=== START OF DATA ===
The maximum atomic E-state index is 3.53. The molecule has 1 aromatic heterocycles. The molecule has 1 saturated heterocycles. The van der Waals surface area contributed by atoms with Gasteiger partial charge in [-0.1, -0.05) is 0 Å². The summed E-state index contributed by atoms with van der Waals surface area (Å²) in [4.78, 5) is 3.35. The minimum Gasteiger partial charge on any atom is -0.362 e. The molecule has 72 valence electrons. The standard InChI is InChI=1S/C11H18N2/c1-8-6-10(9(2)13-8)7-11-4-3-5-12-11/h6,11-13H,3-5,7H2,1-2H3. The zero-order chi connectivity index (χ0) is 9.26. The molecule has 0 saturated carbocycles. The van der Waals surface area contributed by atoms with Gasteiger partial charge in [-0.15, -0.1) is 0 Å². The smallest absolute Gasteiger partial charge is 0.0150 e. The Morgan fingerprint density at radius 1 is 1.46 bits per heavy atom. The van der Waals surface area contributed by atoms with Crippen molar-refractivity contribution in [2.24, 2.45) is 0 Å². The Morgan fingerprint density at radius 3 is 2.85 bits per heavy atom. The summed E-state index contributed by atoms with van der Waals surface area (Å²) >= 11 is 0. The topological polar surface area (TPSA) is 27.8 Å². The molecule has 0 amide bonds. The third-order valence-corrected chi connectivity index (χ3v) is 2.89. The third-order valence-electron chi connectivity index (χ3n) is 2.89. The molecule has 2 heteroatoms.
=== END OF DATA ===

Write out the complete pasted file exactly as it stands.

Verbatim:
The maximum atomic E-state index is 3.53. The molecule has 1 aromatic heterocycles. The molecule has 1 saturated heterocycles. The van der Waals surface area contributed by atoms with Gasteiger partial charge in [-0.1, -0.05) is 0 Å². The summed E-state index contributed by atoms with van der Waals surface area (Å²) in [4.78, 5) is 3.35. The minimum Gasteiger partial charge on any atom is -0.362 e. The molecule has 72 valence electrons. The standard InChI is InChI=1S/C11H18N2/c1-8-6-10(9(2)13-8)7-11-4-3-5-12-11/h6,11-13H,3-5,7H2,1-2H3. The zero-order chi connectivity index (χ0) is 9.26. The molecule has 0 saturated carbocycles. The van der Waals surface area contributed by atoms with Gasteiger partial charge in [-0.15, -0.1) is 0 Å². The smallest absolute Gasteiger partial charge is 0.0150 e. The Morgan fingerprint density at radius 1 is 1.46 bits per heavy atom. The van der Waals surface area contributed by atoms with Crippen molar-refractivity contribution in [2.24, 2.45) is 0 Å². The Morgan fingerprint density at radius 3 is 2.85 bits per heavy atom. The summed E-state index contributed by atoms with van der Waals surface area (Å²) >= 11 is 0. The topological polar surface area (TPSA) is 27.8 Å². The molecule has 0 amide bonds. The third-order valence-corrected chi connectivity index (χ3v) is 2.89. The third-order valence-electron chi connectivity index (χ3n) is 2.89. The molecule has 2 heteroatoms.